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Apathy welcomes the hardline-dominated presidential election in Iran

The vote ended at 2am on Saturday after the government extended the vote to accommodate so-called “scrum” at several polling stations across the country. Paper ballots put in large plastic boxes were to be counted by hand all night, and the authorities did not expect the first results and voter turnouts until Saturday morning at the earliest.

“My vote will not change anything in this election, the number of those voting for Raisi is huge and Hemmati does not have the skills to do so,” said Hediyeh, a 25-year-old woman who only gave her first name while he was after the Had escaped polling stations, hurried to a taxi on Haft-e-Tir Square: “I have no candidate here.”

Iranian state television tried to downplay voter turnout, citing the surrounding Arab sheikdoms in the Gulf, ruled by hereditary leaders, and lower participation in Western democracies. After a day of increased efforts by officials to get the vote, state television aired scenes of overcrowded voting booths in several provinces overnight to depict a last-minute rush for the polls.

But since the 1979 revolution overthrew the Shah, the Iranian theocracy has cited turnout as a sign of their legitimacy, starting with their first referendum which received 98.2% support, which simply asked whether the people wanted an Islamic Republic or not .

The disqualifications affected reformists and those who support Rouhani, whose governments both achieved the 2015 nuclear deal with the world powers and dissolved it three years later when then-President Donald Trump unilaterally withdrew from the deal. Former hardline president Mahmoud Ahmadinejad, who was also blocked from running, said on social media that he would boycott the vote.

Voter apathy was also fueled by the shattered state of the economy and muted campaigns amid months of rising coronavirus cases. Poll workers wore gloves and masks, and some wiped ballot boxes with disinfectant.

If elected, Raisi would be the first incumbent Iranian president to be sanctioned by the US government before taking office for his involvement in the mass execution of political prisoners in 1988 and his time as head of the internationally criticized judiciary of Iran – one of those best executioner in the world.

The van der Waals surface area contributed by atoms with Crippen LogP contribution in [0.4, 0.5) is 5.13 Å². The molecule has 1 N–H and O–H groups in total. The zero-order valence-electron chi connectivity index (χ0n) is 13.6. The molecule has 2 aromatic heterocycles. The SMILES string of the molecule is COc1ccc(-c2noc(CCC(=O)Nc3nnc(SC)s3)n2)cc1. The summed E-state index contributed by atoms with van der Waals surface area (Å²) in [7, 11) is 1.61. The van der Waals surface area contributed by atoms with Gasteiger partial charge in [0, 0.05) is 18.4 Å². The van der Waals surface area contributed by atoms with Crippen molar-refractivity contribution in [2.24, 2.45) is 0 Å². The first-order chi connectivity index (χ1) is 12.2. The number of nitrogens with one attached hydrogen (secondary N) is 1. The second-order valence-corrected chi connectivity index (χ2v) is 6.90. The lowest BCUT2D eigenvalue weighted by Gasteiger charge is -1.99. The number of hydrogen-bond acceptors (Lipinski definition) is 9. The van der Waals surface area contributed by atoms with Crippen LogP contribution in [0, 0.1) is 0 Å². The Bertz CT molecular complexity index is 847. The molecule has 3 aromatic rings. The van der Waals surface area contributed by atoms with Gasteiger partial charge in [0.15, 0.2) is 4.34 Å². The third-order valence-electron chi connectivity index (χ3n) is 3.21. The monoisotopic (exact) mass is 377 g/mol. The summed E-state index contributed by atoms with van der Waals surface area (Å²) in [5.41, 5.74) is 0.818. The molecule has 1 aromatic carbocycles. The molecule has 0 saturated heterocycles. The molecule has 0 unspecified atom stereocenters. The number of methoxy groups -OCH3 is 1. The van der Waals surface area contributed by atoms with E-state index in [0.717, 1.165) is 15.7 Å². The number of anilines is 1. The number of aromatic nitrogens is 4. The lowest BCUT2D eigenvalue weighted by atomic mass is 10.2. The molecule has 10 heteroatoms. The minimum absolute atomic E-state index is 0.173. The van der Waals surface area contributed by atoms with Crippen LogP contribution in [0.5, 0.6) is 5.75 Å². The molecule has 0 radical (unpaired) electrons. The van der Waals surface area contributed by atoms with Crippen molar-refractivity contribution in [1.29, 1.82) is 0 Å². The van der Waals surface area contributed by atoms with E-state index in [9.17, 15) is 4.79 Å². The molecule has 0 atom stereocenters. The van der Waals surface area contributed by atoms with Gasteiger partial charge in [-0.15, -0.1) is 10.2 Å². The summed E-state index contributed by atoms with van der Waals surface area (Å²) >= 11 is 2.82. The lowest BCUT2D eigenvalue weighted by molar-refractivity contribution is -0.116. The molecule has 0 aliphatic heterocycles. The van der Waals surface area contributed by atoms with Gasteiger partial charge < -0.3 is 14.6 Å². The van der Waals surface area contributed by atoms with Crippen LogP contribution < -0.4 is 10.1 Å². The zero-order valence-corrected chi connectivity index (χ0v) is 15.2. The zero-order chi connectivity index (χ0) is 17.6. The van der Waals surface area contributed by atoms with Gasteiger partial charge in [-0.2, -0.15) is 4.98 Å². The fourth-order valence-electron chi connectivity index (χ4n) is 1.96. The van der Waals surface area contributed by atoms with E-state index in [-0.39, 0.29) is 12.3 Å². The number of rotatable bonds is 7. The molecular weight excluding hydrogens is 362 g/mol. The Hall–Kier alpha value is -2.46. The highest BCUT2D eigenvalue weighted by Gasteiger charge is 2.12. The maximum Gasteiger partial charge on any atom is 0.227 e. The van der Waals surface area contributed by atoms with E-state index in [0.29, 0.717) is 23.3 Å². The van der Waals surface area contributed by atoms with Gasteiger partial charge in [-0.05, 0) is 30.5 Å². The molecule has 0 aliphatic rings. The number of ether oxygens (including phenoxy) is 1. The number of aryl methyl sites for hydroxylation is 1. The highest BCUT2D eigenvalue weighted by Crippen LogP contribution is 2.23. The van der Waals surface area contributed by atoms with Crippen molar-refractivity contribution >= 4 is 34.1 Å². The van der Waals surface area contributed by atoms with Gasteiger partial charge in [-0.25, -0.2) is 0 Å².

It would also give hardliners across the government firm control as negotiations in Vienna continue to seek to salvage a ragged deal designed to limit Iran’s nuclear program at a time when Tehran is enriching uranium at the highest levels ever, though it’s still short of gun grades. Tensions remain high with both the US and Israel, who are believed to have carried out a series of attacks on Iranian nuclear facilities and murdered the scientist who created his military nuclear program decades earlier.

Whoever wins will likely serve two four-year terms and could thus cite one of the most important moments for the country in decades – the death of 82-year-old Khamenei. There is already speculation that Raisi, along with Khamenei’s son Mojtaba, could be a contender for the position.

Khamenei cast the first vote from Tehran, calling on the public to “demonstrate, vote and vote”.

Raisi, who wore a black turban, which in Shiite tradition identified him as a direct descendant of the Islamic prophet Mohammed, chose from a mosque in southern Tehran. The cleric later admitted in comment that some may be “so upset that they do not want to vote”.

“I ask all the lovable youth and all Iranian men and women who speak any accent or language from any region and with any political stance to go and cast their vote,” said Raisi.

But few seemed to answer the call. In Iran, a nation of over 80 million people, there are more than 59 million eligible voters. However, the Iranian state student polling station estimates that the turnout will be only 44%, which would be the lowest since the revolution. Officials did not release voter turnout numbers on Friday, although the results could come on Saturday.

Fears of low voter turnout may warn Iran against being an Islamic Republic – a government with an elected civil leadership overseen by a top leader among its Shiite clergy – towards a country ruled more strictly by its supreme leader who already say final in all state affairs and oversees his defense and nuclear program.

“That is not acceptable,” said former President Mohammad Khatami, a reformer who tried to transform the theocracy from within during his eight-year term. “How would that agree with a republic or an Islam?”

For his part, Khamenei warned in a speech on Wednesday of “foreign conspiracies” that wanted to suppress voter turnout. A leaflet distributed by hardliners on the streets of Tehran reflected this and bore the picture of the Revolutionary Guard General Qassem Soleimani, who was killed in a US drone attack in 2020. A polling station was set up next to Soleimani’s grave on Friday.

Some voters seemed to be repeating this call.

“We cannot put our fate in the hands of foreigners and they decide for us and create conditions that are absolutely harmful for us,” said the Tehran voter Shahla Pazouki.

A moderate like Hemmati is also harmed by the public anger directed at Rouhani over the failure of the agreement, despite ongoing talks in Vienna to revive it. Iran’s already ailing economy has since suffered from double-digit inflation and mass unemployment.

“It’s useless,” said Ali Hosseini, a 36-year-old unemployed from south Tehran, of the election. “Anyone who wins the election after a while says they cannot solve the problem of the economy because of the intervention of influential people. Then he forgets his promises and we poor people remain disappointed again. “

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